Before I go any further, here is the link to tonight’s background music.  It is David Sanborn’s The Dream.  I love me some David Sanborn while I write.  It helps chase away the mundaneness.

As the title of this blog implies, today was Monday, and it was also mundane.  You might say, “I had a bad case of the mundanes.”   (Sorry, that was an obscure “Office Space” reference.)

Where was I?

Today was a day full of PowerPoint slides and Excel spreadsheets.  I started out my career with a degree in engineering and spent decades designing some marvelous, highly technical, and extremely complex products, but somehow I’ve managed to find myself in a job where I only refer obliquely to engineering in PowerPoints and spreadsheets and hallway conversations.  It is the equivalent of a plumber being called out to a house where there is geyser in the upstairs bathroom due to a burst pipe.  But, instead of doing any actual plumbing, he presents to the homeowners a slide deck proposing a statement of work and presenting a preliminary plan of execution.  There is a slide outlining a list of potential risks to cost and schedule, as well as any cost avoidance opportunities that may be realized.  There is a slide mapping needed skills to available staff.  A high-level, time-phased budget is presented with material milestones.  There are several slides covering  any applicable building and plumbing codes, as well as an environmental impact assessment.    There are slides covering legal and contract considerations.  There is a mandatory safety slide.  Then there are some boilerplate slides on ethics, diversity, and team-building.  Finally, the plumber stands up and tells the homeowners they have 30 days to review the provided materials and to make formal comments through the plumber’s change management software and to accept the terms and conditions, whereupon formal negotiations on cost and schedule can begin.

I don’t understand how all of this managed to happen to a once-enjoyable career.

But I do now understand why modern office buildings don’t have windows that open.



Biff’s Backyard Photography: Pre-Autumn Edition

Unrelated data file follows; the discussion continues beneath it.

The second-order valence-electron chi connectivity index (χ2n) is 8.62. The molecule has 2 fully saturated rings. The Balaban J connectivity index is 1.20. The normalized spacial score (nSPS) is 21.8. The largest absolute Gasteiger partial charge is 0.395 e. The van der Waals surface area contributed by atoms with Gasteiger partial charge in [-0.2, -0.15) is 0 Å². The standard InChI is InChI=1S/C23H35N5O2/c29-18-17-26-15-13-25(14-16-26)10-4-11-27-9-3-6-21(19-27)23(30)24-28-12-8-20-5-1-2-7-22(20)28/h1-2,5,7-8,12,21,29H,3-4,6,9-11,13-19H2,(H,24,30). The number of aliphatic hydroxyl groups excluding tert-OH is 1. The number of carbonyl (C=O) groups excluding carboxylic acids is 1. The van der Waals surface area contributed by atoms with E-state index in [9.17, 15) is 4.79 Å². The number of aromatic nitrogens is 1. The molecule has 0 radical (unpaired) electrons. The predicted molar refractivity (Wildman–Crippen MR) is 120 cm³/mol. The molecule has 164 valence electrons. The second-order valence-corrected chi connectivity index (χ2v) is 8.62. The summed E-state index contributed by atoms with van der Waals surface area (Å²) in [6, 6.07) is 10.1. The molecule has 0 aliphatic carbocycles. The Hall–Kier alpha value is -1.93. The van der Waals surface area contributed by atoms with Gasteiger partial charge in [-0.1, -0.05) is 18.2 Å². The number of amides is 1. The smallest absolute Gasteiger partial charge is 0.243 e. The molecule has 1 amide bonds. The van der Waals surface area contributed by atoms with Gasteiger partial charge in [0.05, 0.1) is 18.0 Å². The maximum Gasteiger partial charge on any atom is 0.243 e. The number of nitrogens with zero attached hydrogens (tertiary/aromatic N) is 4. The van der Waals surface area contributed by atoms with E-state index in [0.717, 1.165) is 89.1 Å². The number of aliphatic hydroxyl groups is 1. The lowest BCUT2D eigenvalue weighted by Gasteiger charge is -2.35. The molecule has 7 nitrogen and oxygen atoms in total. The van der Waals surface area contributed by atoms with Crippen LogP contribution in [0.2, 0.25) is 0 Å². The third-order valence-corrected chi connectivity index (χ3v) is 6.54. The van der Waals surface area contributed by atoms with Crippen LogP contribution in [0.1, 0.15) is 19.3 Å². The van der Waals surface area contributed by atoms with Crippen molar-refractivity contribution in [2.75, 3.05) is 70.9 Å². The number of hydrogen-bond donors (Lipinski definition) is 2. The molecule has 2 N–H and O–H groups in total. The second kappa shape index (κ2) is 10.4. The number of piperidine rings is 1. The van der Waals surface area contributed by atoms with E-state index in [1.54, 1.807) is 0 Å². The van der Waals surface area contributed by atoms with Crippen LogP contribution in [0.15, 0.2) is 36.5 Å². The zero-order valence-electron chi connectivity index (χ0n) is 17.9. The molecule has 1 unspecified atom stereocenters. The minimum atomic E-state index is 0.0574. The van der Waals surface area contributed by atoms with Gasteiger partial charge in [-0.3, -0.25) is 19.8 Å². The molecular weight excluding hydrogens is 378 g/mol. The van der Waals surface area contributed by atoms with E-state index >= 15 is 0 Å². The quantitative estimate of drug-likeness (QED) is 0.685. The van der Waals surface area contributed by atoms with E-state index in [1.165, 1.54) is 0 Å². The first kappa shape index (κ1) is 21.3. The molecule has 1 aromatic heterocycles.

A few days ago I was feeling guilty for not using the camera that I just had to have several months ago.  I was also feeling guilty for not posting in this blog for awhile.  So I put two and two together and said, “Hey!  Why not take some pictures and post them on this little blog of mine?”  And so, here I am.

The problem with that idea is that I live in a very non-picturesque part of the world.  I am surrounded by literally hundreds of square miles of suburbia.  So, I have to take pictures of what I can find (which isn’t much).  It’s like looking through a thousand pounds of grass clippings hoping to find a rose.

Anyway, below is what I came up with.  How I envy people who live in interesting places!

I found this little fellow in the joint between my fence and my house.  He thought he was hidden, but I managed to sneak a picture of him.  Geckos are very plentiful here, and I encourage them any way I can.  They eat a lot of things that I don’t want inside the house (like roaches and june bugs).  All that twiggy stuff in the background is the remnants of some Virginia creeper vine that I tried to eradicate a few years ago.  However, I couldn’t get rid of all of the tendrils it put down since apparently Virginia creeper glues itself to the wall with the equivalent of two-part epoxy.

IMG_0834bImage copyright ©2017 by Biff Sock Pow

This is the last canna lily of summer.  It has not bloomed fully yet in this picture.  It is amazing how lush these things look in spite of it not having rained in over two months.  I used to think that canna lilies were exotic and delicate, like orchids.  I have since come to learn that they are basically weeds here in Texas and throughout the Deep South and will grow anywhere and everywhere.  They will grow up through cracks in the sidewalk.  They will take over entire sections of your yard and choke out everything else.  All they need is about two drops of water a month to look like what you see here.

IMG_0839a.jpgImage copyright ©2017 by Biff Sock Pow

Here’s another gecko (a different one).   I think he panicked and thought he was a chameleon for a moment.  In his mind he probably thinks he is as red as the brick he is on.  I didn’t have the heart to disillusion him.  I often feel the same way when I’m at work.  I think I am the same color as the cubicle walls and that no one can see me.  I am almost always wrong in this thinking.

IMG_0844a.jpgImage copyright ©2017 by Biff Sock Pow

This is the view looking into the side of a stack of firewood.  It seemed appropriate to the rapidly approaching Halloween season.  Would you stick your hand in there?  I sure wouldn’t!  Firewood is a favorite lair location for black widow and brown recluse spiders.  They’re the reason I let geckos have the run of my house.

IMG_0852a.jpgImage copyright ©2017 by Biff Sock Pow

I’m not sure what these berries are.  They appear periodically in one of the scraggly trees in my backyard.  I haven’t figured out the cycle at which these things appear.  It seems to be random.  Apparently the birds love them, because I never see them on the ground.  The tree itself is not very attractive, but it provides shade, and in Texas, that is like a goose that lays golden eggs.

IMG_0853.JPGImage copyright ©2017 by Biff Sock Pow


So there you have today’s installment of “Biff’s Backyard Photography“.  I hope you enjoyed.  And for all you people who live in interesting or picturesque locales, count your blessings!







Autumn Comes to the ‘Burbs

Practically overnight, this tree turned from green to bright yellow.

Autumn happens quickly in Dallas … you have to be ready for it or you’ll miss it.

Notice the trees in the background are still green.


Image Copyright ©2017 by Biff Sock Pow

A Man Walks Into a Bar …